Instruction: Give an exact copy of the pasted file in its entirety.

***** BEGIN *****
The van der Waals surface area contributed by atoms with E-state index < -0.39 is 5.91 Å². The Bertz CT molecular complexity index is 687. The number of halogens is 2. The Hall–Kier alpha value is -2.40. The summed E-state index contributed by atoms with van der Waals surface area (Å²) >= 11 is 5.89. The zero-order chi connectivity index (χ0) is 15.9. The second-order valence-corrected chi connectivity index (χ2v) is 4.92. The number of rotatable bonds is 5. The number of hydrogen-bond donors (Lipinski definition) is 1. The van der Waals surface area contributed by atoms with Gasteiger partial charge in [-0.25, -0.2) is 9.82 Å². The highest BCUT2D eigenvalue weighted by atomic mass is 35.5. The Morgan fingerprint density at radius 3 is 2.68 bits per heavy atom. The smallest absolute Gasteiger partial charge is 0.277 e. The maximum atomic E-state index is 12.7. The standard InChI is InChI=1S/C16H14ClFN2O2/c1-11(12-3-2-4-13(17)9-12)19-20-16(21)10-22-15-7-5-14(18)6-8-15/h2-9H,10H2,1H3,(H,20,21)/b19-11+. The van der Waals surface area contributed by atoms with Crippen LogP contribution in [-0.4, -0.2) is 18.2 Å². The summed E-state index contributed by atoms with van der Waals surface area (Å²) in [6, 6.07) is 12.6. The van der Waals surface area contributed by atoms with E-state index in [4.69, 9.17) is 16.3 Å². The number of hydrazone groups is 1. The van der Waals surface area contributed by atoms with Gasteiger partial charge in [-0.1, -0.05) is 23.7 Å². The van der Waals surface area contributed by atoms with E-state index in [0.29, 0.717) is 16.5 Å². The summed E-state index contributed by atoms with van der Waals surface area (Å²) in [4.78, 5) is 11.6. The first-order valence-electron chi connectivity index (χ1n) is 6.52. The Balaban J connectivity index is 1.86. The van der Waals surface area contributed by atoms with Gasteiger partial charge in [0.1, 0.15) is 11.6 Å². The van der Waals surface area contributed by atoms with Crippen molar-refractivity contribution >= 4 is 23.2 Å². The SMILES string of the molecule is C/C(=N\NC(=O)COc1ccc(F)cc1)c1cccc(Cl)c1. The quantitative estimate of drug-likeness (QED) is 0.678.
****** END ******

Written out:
The van der Waals surface area contributed by atoms with E-state index < -0.39 is 5.91 Å². The Bertz CT molecular complexity index is 687. The number of halogens is 2. The Hall–Kier alpha value is -2.40. The summed E-state index contributed by atoms with van der Waals surface area (Å²) >= 11 is 5.89. The zero-order chi connectivity index (χ0) is 15.9. The second-order valence-corrected chi connectivity index (χ2v) is 4.92. The number of rotatable bonds is 5. The number of hydrogen-bond donors (Lipinski definition) is 1. The van der Waals surface area contributed by atoms with Gasteiger partial charge in [-0.25, -0.2) is 9.82 Å². The highest BCUT2D eigenvalue weighted by atomic mass is 35.5. The Morgan fingerprint density at radius 3 is 2.68 bits per heavy atom. The smallest absolute Gasteiger partial charge is 0.277 e. The maximum atomic E-state index is 12.7. The standard InChI is InChI=1S/C16H14ClFN2O2/c1-11(12-3-2-4-13(17)9-12)19-20-16(21)10-22-15-7-5-14(18)6-8-15/h2-9H,10H2,1H3,(H,20,21)/b19-11+. The van der Waals surface area contributed by atoms with Crippen LogP contribution in [-0.4, -0.2) is 18.2 Å². The summed E-state index contributed by atoms with van der Waals surface area (Å²) in [6, 6.07) is 12.6. The van der Waals surface area contributed by atoms with E-state index in [4.69, 9.17) is 16.3 Å². The number of hydrazone groups is 1. The van der Waals surface area contributed by atoms with Gasteiger partial charge in [-0.1, -0.05) is 23.7 Å². The van der Waals surface area contributed by atoms with E-state index in [0.29, 0.717) is 16.5 Å². The summed E-state index contributed by atoms with van der Waals surface area (Å²) in [4.78, 5) is 11.6. The first-order valence-electron chi connectivity index (χ1n) is 6.52. The Balaban J connectivity index is 1.86. The van der Waals surface area contributed by atoms with Gasteiger partial charge in [0.1, 0.15) is 11.6 Å². The van der Waals surface area contributed by atoms with Crippen molar-refractivity contribution >= 4 is 23.2 Å². The SMILES string of the molecule is C/C(=N\NC(=O)COc1ccc(F)cc1)c1cccc(Cl)c1. The quantitative estimate of drug-likeness (QED) is 0.678.